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Cowboy James Franciscus seeks fame and fortune by capturing a Tyrannosaurus Rex living in the Forbidden Valley and putting it in a Mexican circus. His victim, called the Gwangi, turns out ... See full summary »
When a spaceship lands on the moon, it is hailed as a new accomplishment, before it becomes clear that a Victorian party completed the journey in 1899, leading investigators to that mission's last survivor.
The first spaceship to visit Venus crash lands in the sea, freeing a small native Venusian creature called the Ymir. Eventually growing to enormous size, it threatens the city of Rome. Written by
Steve Hill <firstname.lastname@example.org>
The February 1966 issue of "Famous Monsters of Filmland" devoted 12 pages to the Harryhausen film. See more »
During the fight in the barn the stain on the Colonel's bandage grows from a small spot to two long streaks and then to a large stain covering most of the bandage. But when Marisa Leonardo asks to change the bandage the stain has shrunk to about half the size. See more »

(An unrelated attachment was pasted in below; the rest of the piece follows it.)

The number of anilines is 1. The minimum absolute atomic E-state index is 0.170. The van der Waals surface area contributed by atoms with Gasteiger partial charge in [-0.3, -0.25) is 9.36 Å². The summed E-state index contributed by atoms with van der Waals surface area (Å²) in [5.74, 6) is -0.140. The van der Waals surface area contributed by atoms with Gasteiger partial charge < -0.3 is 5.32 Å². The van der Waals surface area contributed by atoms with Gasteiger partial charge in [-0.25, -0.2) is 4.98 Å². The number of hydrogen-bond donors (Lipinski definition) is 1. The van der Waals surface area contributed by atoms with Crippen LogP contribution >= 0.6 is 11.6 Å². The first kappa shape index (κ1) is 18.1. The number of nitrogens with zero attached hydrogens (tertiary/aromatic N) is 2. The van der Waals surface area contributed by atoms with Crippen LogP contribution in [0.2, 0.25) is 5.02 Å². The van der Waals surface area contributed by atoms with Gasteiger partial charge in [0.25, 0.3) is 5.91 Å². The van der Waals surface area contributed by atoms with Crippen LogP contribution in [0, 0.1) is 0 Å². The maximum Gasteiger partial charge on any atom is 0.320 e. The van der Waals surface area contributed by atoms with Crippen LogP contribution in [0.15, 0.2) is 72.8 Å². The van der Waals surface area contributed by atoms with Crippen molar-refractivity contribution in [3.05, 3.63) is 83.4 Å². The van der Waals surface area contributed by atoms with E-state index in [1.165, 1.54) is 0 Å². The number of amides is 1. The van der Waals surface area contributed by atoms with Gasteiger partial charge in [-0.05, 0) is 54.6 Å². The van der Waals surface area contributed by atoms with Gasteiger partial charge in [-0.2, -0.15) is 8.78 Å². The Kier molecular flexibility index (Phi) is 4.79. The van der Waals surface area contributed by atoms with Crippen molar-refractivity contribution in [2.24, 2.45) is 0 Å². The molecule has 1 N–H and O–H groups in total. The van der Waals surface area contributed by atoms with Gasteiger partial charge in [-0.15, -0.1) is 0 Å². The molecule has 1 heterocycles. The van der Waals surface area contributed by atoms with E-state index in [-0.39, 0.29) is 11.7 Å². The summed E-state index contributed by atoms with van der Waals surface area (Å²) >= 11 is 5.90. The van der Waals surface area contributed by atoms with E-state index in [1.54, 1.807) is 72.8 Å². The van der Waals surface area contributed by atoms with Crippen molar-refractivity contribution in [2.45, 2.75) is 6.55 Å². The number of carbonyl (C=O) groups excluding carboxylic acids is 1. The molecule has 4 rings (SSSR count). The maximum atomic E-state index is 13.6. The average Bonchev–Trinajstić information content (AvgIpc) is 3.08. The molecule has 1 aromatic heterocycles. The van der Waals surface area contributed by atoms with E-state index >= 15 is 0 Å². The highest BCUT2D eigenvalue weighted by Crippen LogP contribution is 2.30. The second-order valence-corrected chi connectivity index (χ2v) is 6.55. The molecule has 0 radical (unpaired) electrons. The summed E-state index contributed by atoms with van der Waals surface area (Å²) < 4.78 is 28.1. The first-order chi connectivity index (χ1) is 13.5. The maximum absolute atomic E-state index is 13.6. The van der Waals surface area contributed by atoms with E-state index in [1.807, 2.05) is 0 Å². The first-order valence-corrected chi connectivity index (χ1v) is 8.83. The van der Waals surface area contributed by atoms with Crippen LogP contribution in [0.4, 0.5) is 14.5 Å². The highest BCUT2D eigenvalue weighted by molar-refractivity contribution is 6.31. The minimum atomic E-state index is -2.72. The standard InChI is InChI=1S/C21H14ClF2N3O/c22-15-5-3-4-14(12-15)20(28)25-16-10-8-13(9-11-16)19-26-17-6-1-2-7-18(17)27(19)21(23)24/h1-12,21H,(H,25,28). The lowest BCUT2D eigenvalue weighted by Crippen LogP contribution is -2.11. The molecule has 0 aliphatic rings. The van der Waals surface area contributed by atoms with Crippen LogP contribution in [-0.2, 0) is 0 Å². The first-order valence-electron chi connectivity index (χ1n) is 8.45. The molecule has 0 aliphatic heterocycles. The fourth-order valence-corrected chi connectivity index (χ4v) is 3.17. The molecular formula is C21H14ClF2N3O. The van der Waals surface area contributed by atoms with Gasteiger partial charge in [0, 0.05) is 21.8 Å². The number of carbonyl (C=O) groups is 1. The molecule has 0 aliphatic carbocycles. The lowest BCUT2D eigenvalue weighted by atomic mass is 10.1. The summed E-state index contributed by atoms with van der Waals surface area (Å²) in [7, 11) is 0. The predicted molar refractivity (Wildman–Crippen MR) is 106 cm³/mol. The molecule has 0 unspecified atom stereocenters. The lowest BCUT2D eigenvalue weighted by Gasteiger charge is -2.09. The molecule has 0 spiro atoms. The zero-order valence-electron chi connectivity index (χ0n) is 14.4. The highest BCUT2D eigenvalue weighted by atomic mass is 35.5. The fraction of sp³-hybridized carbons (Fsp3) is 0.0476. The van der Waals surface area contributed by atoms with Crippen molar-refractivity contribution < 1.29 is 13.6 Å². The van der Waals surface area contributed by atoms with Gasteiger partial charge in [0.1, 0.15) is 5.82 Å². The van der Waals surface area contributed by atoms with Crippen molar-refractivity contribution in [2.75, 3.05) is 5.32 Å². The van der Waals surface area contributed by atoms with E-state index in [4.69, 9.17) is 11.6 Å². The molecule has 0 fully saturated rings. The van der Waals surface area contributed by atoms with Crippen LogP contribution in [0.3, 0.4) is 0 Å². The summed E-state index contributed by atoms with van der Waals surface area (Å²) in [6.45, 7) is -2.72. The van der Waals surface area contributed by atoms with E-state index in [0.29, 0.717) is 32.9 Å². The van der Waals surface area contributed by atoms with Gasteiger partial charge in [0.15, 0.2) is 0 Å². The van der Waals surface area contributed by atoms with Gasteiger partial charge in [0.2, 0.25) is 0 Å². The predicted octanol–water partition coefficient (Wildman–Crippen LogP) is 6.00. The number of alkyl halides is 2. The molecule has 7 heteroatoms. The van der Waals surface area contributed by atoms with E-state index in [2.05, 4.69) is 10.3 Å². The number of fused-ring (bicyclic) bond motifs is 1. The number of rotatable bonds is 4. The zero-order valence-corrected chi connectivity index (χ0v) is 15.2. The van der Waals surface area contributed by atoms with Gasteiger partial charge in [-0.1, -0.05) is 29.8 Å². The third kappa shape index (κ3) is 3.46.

Pepe! Is it your desire that the fishes, they swim away? Come on! Pull up on the net, here.
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Opening credits prologue: A FISHING VILLAGE IN SICILY See more »
This is a simple enough film. Rocket returning from Venus crashes near Sicily and a foetal thing grows to become a giant lizardy humanoid type thing. The acting is ordinary and the script predictable.
What makes it better than average for a 1950s monster movie is the Ray Harryhausen animated Venusian, called a Ymir here. Photographed in atmospheric black and white, its progress from small caged creature to being loose and dangerous on the streets of Rome and fighting an elephant is engrossing. You can't help rooting for the Ymir, attacked along the way by dogs and soldiers. The Ymir becomes a character like Frankenstein's creation or the Creature from the Black Lagoon. Excellent work by Harryhausen, and far more interesting than the CGI dinosaurs from Spielberg's over praised (and underwhelming) Jurassic Park trilogy.
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